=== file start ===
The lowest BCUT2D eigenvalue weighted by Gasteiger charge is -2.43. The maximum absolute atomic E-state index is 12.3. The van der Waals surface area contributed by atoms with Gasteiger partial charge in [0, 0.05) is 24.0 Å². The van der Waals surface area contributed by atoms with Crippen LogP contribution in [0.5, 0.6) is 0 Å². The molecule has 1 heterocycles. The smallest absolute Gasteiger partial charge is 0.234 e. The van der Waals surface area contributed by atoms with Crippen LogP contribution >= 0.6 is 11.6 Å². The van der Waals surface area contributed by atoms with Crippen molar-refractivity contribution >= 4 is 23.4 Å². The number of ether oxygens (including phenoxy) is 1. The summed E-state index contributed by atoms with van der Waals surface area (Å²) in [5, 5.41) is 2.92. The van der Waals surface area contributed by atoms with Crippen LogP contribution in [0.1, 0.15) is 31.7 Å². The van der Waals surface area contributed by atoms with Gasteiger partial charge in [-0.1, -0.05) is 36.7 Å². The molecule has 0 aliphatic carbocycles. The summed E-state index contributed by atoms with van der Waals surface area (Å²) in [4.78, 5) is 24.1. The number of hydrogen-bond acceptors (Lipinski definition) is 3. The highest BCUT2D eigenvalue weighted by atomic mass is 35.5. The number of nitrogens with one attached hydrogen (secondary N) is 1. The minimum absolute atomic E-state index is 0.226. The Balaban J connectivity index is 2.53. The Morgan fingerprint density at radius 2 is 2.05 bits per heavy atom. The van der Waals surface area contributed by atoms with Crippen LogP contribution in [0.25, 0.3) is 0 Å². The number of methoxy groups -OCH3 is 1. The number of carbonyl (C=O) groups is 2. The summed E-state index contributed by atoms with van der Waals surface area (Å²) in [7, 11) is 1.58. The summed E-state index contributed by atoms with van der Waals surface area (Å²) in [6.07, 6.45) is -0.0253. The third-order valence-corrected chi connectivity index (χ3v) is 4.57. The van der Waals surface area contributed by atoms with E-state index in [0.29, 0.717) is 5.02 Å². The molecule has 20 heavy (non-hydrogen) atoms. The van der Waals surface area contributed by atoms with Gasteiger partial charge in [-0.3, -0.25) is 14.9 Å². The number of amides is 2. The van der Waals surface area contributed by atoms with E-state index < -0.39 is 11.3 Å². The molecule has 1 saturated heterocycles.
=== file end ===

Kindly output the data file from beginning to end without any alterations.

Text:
The lowest BCUT2D eigenvalue weighted by Gasteiger charge is -2.43. The maximum absolute atomic E-state index is 12.3. The van der Waals surface area contributed by atoms with Gasteiger partial charge in [0, 0.05) is 24.0 Å². The van der Waals surface area contributed by atoms with Crippen LogP contribution in [0.5, 0.6) is 0 Å². The molecule has 1 heterocycles. The smallest absolute Gasteiger partial charge is 0.234 e. The van der Waals surface area contributed by atoms with Crippen LogP contribution >= 0.6 is 11.6 Å². The van der Waals surface area contributed by atoms with Crippen molar-refractivity contribution >= 4 is 23.4 Å². The number of ether oxygens (including phenoxy) is 1. The summed E-state index contributed by atoms with van der Waals surface area (Å²) in [5, 5.41) is 2.92. The van der Waals surface area contributed by atoms with Crippen LogP contribution in [0.1, 0.15) is 31.7 Å². The van der Waals surface area contributed by atoms with Gasteiger partial charge in [-0.1, -0.05) is 36.7 Å². The molecule has 0 aliphatic carbocycles. The summed E-state index contributed by atoms with van der Waals surface area (Å²) in [4.78, 5) is 24.1. The number of hydrogen-bond acceptors (Lipinski definition) is 3. The highest BCUT2D eigenvalue weighted by atomic mass is 35.5. The number of nitrogens with one attached hydrogen (secondary N) is 1. The minimum absolute atomic E-state index is 0.226. The Balaban J connectivity index is 2.53. The Morgan fingerprint density at radius 2 is 2.05 bits per heavy atom. The van der Waals surface area contributed by atoms with Crippen LogP contribution in [0.25, 0.3) is 0 Å². The number of methoxy groups -OCH3 is 1. The number of carbonyl (C=O) groups is 2. The summed E-state index contributed by atoms with van der Waals surface area (Å²) in [7, 11) is 1.58. The summed E-state index contributed by atoms with van der Waals surface area (Å²) in [6.07, 6.45) is -0.0253. The third-order valence-corrected chi connectivity index (χ3v) is 4.57. The van der Waals surface area contributed by atoms with E-state index in [0.29, 0.717) is 5.02 Å². The molecule has 20 heavy (non-hydrogen) atoms. The van der Waals surface area contributed by atoms with Gasteiger partial charge in [-0.3, -0.25) is 14.9 Å². The number of amides is 2. The van der Waals surface area contributed by atoms with E-state index < -0.39 is 11.3 Å². The molecule has 1 saturated heterocycles.